In the final scene from the season two finale, Sam, Frankie, Duke and Phil, reenact a dance from Christine and the Queen’s music video for “Tilted.” This is their gift to Max upon her graduation. The dance brought me to tears as Max watches in awe. Max receives several physical tactile gifts from others, but it is this expression of love and dedication, that is the best gift of all. It isn’t often that viewers get to see the Fox family exist without some kind of turmoil taking place, and the fact that they could all manage to come together to rehearse and perfect this dance is heartwarming in and of itself. The lyrics, too, deliver a powerful message: “But I'm actually good; can't help it if we're tilted,” is the reassuring chorus, followed by a bridge stating, “I'm doing my face with magic marker. I'm in my right place: don't be a downer.”

The Fox family is an unconventional one, not unlike my own family. I know firsthand the difficulty in coming to terms with those differences, and learning how to tell the world that yeah, we’re okay too. Just like the song insists, I haven’t always had the right tools for the job, but my family has made do with what we have. As a white cis-woman, I cannot complain about a lack of representation individually, but Better Things speaks to me on a familial level better than almost any other television program I’ve ever seen. At the end of both seasons so far, Adlon leaves an inspiring message: “Dedicated to my daughters.” Similarly to Pamela’s (and Sam’s) girls, I know what it’s like to have a mother who dedicates everything to her children. I am so thankful for this show and I look forward to seeing the story progress in these upcoming years, maybe even more so, in light of recent events. It may take a man and a woman to conceive, but as far as Better Things is concerned: she is Pamela, hear her roar.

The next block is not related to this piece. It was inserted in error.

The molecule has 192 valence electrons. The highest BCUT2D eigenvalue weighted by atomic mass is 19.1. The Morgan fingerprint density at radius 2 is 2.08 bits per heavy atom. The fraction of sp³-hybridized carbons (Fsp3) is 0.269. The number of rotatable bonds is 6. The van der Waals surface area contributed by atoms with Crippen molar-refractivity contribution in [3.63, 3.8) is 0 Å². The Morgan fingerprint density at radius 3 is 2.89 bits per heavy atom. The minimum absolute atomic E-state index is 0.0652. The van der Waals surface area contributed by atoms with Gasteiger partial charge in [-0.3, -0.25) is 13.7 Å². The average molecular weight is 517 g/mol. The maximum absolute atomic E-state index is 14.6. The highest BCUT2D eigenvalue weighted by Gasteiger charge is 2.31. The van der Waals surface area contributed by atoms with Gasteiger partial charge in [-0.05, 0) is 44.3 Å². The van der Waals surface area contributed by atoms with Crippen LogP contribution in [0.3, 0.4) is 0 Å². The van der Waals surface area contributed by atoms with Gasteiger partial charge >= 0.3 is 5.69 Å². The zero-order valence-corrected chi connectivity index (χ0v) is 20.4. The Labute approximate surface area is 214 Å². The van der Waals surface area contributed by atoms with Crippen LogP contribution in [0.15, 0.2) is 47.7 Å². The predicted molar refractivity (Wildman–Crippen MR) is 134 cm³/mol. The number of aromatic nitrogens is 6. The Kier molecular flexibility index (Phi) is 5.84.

Bernadette Gorman

Managing Editor

Bernadette graduated from DePauw University in 2011 with a Film Studies degree she’s not currently using. She constantly consumes television, film, and all things pop culture and will never be full. She doesn’t tweet much, but give her a follow @BeaGorman and see if that changes.